A team of physicists including Russian researchers succeeded in conducting an experiment in which, for the first time in history, control over ultrafast motion of electrons down to three attoseconds (one attosecond refers to a second as one second refers to the lifetime of the Universe) was proved possible. This fact paves a way to new directions of research that seemed improbable before. The experiment was conducted with the help of the free-electron laser FERMI located at the "Elettra Sincrotrone" research center in Trieste, Italy.
The speed of chemical, physical and biological processes is extremely high, atomic bonds are broken and restored within femtoseconds (one millionth of one billionth of a second). The Egyptian-American chemist Ahmed Zewail was the first to succeed in observing the dynamics of chemical processes, which made him a winner of the 1999 Nobel Prize in Chemistry.
Nevertheless, nature can operate even faster. While atomic motions within a molecule can be measured with femtosecond resolution, the dynamics of electrons, which define the nature of chemical bonds, happens a thousand times faster -- within tens and hundreds of attoseconds.
The only tools appropriate for studying such processes are so-called x-ray free-electron lasers. In "conventional" gas, liquid and solid-state lasers, excitation of electrons in the bound atomic state serves as the source of photons. In contrast, free-electron lasers operate with the help of a high-quality electron beam wiggling along a sinusoidal path under the effect of a ray of magnets. During that process electrons lose energy by producing radiation.
X-ray free-electron lasers generate radiation with a unique set of properties: a wavelength in the extreme ultraviolet or soft x-rays, unprecedented luminosity, ultrashort femtosecond pulses, tunable frequency and polarization, and coherence. While the properties of the laser itself did not allow for observations accurate to attoseconds, a way out was found. In their experiment, scientists irradiated neon atoms with free-electron laser pulses of two frequencies instead of one, and traced the direction of photoelectrons leaving the atom. They used radiation with the fundamental frequency and its second harmonic (with twice the frequency and hence half the wavelength), specifically wavelengths of 63,0 and 31,5 nanometers.
Changing the time delay between the harmonics,the scientists observed the dynamics of the process: they measured changes in the photoelectrons' angular distribution. As the result they managed to overcome the natural obstacles and observed a quantum interference between two channels of atomic photoionization with a precision of three attoseconds (simply speaking, indirect indicators allowed to measure thetime gap electrons left the atom).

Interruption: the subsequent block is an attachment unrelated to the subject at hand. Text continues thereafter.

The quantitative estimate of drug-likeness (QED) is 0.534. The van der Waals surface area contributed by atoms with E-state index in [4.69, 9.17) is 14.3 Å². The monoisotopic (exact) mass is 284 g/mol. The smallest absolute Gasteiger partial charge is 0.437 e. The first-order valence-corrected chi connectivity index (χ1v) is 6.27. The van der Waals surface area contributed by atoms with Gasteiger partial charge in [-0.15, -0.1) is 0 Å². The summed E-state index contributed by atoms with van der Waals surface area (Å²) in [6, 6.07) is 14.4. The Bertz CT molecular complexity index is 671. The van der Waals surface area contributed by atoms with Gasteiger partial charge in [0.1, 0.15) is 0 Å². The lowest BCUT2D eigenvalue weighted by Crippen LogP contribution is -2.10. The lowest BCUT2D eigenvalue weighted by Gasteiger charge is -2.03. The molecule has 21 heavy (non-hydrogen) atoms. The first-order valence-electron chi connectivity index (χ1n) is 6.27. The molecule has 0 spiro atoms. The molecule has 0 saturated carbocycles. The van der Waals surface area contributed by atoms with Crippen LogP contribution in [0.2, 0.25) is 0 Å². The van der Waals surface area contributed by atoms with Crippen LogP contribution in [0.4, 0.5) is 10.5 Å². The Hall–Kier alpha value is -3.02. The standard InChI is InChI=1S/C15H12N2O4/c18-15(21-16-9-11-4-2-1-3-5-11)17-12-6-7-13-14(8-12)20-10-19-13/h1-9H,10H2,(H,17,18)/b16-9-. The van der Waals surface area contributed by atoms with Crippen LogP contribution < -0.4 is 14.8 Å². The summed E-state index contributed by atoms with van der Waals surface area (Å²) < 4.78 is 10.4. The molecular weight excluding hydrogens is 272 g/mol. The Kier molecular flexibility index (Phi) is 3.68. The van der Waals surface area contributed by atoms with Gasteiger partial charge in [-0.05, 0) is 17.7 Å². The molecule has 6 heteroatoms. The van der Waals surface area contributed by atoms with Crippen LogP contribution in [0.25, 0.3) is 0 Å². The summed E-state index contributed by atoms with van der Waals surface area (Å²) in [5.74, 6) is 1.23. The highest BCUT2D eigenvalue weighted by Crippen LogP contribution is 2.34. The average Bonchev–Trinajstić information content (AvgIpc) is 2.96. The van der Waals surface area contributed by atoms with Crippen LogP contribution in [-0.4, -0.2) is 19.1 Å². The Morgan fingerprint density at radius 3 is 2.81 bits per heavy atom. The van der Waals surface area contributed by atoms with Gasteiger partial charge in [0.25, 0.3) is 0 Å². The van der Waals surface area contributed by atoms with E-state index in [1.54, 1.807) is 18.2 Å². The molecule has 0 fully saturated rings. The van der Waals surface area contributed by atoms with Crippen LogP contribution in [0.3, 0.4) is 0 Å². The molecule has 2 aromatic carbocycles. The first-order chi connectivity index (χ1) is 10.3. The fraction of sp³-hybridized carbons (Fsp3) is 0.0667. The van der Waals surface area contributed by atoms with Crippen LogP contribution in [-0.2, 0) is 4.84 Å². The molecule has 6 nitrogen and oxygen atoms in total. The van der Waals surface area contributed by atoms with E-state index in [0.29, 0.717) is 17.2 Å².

'In this experiment we managed to carry out a scheme that allows to distinguish relative phases of two free-electron laser harmonics,' comments one of the authors -- Elena Gryzlova, senior researcher, D.V.Skobeltsyn Institute of Nuclear Physics, the Moscow State University. 'There are many methods to eliminate, or vice versa, to distinguish extra frequencies in visible radiation. But in high-frequency ranges like extreme ultraviolet or x-ray all of them are inapplicable, as there are no common mirrors or polarizers. However, the main conclusion we can draw based on this experiment is that control over quantum processes with a precision of several attoseconds is possible at all.'
The contribution of Russian scientists into this work is significant: 'Our colleague, Alexei Grum-Grzhimailo, made first derivations and co-authored the very idea of the experiment,' says Elena Gryzlova. 'Later, together with Prof. Svetlana Strakhova, we succeeded in calculating the scale of that effect, investigating whether it would be detectable at all. We then provided formulas to extract the necessary parameters from the general set of data collected in the experiment.'
The authors of the article state that the 'dichromatic' laser measurements open a new horizon for research in physics of ultrafast processes.
According to Elena Gryzlova, an application for beamtime to conduct similar experiments on FERMI using molecules, i.e., more complicated system than the neon atom, was recently submitted. The team considers researching complex phenomena related to catalyst processes and atmospheric chemistry.
'We expect that this scientific direction will develop further,' Elena says, 'As the problem of quantum control is one of the cornerstones of contemporary fundamental physics.'
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